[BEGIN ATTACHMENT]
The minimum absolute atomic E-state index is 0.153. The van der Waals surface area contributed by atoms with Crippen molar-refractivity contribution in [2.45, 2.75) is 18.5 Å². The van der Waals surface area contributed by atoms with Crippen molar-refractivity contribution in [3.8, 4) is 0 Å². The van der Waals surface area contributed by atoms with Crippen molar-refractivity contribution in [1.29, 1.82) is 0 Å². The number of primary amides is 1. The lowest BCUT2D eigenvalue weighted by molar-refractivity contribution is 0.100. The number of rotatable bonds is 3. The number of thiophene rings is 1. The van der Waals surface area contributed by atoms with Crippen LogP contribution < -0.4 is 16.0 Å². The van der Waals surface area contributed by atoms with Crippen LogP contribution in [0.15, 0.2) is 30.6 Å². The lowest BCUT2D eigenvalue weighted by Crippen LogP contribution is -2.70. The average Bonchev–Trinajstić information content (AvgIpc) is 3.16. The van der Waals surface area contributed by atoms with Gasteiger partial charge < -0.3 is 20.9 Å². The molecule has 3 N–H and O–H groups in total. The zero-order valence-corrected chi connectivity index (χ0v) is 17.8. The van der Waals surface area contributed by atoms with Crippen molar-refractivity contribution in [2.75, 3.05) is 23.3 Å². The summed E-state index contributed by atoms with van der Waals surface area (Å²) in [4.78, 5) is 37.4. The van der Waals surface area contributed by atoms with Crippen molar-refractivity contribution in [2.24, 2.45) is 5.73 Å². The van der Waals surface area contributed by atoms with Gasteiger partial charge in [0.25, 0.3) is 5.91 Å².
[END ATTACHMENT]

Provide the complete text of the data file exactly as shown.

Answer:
The minimum absolute atomic E-state index is 0.153. The van der Waals surface area contributed by atoms with Crippen molar-refractivity contribution in [2.45, 2.75) is 18.5 Å². The van der Waals surface area contributed by atoms with Crippen molar-refractivity contribution in [3.8, 4) is 0 Å². The van der Waals surface area contributed by atoms with Crippen molar-refractivity contribution in [1.29, 1.82) is 0 Å². The number of primary amides is 1. The lowest BCUT2D eigenvalue weighted by molar-refractivity contribution is 0.100. The number of rotatable bonds is 3. The number of thiophene rings is 1. The van der Waals surface area contributed by atoms with Crippen LogP contribution < -0.4 is 16.0 Å². The van der Waals surface area contributed by atoms with Crippen LogP contribution in [0.15, 0.2) is 30.6 Å². The lowest BCUT2D eigenvalue weighted by Crippen LogP contribution is -2.70. The average Bonchev–Trinajstić information content (AvgIpc) is 3.16. The van der Waals surface area contributed by atoms with Gasteiger partial charge < -0.3 is 20.9 Å². The molecule has 3 N–H and O–H groups in total. The zero-order valence-corrected chi connectivity index (χ0v) is 17.8. The van der Waals surface area contributed by atoms with Crippen molar-refractivity contribution in [2.75, 3.05) is 23.3 Å². The summed E-state index contributed by atoms with van der Waals surface area (Å²) in [4.78, 5) is 37.4. The van der Waals surface area contributed by atoms with Crippen molar-refractivity contribution in [2.24, 2.45) is 5.73 Å². The van der Waals surface area contributed by atoms with Gasteiger partial charge in [0.25, 0.3) is 5.91 Å².